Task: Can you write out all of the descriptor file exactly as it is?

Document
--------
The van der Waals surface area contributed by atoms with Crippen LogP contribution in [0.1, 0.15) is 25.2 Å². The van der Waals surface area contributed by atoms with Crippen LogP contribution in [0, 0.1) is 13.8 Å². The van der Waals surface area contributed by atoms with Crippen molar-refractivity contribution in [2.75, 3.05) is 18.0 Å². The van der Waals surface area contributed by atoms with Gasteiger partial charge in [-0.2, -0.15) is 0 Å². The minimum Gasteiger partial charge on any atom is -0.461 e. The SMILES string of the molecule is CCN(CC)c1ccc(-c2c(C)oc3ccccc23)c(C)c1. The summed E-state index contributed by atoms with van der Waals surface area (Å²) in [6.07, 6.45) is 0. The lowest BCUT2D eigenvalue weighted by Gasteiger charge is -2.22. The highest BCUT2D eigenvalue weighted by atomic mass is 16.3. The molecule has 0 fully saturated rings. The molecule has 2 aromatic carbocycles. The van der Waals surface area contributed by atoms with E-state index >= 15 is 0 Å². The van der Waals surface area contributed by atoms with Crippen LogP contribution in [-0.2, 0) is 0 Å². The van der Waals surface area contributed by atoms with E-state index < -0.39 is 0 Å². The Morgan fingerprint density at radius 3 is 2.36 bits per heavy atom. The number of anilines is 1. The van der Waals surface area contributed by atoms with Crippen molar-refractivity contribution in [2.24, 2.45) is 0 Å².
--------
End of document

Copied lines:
The van der Waals surface area contributed by atoms with Crippen LogP contribution in [0.1, 0.15) is 25.2 Å². The van der Waals surface area contributed by atoms with Crippen LogP contribution in [0, 0.1) is 13.8 Å². The van der Waals surface area contributed by atoms with Crippen molar-refractivity contribution in [2.75, 3.05) is 18.0 Å². The van der Waals surface area contributed by atoms with Gasteiger partial charge in [-0.2, -0.15) is 0 Å². The minimum Gasteiger partial charge on any atom is -0.461 e. The SMILES string of the molecule is CCN(CC)c1ccc(-c2c(C)oc3ccccc23)c(C)c1. The summed E-state index contributed by atoms with van der Waals surface area (Å²) in [6.07, 6.45) is 0. The lowest BCUT2D eigenvalue weighted by Gasteiger charge is -2.22. The highest BCUT2D eigenvalue weighted by atomic mass is 16.3. The molecule has 0 fully saturated rings. The molecule has 2 aromatic carbocycles. The van der Waals surface area contributed by atoms with E-state index >= 15 is 0 Å². The van der Waals surface area contributed by atoms with Crippen LogP contribution in [-0.2, 0) is 0 Å². The van der Waals surface area contributed by atoms with E-state index < -0.39 is 0 Å². The Morgan fingerprint density at radius 3 is 2.36 bits per heavy atom. The number of anilines is 1. The van der Waals surface area contributed by atoms with Crippen molar-refractivity contribution in [2.24, 2.45) is 0 Å².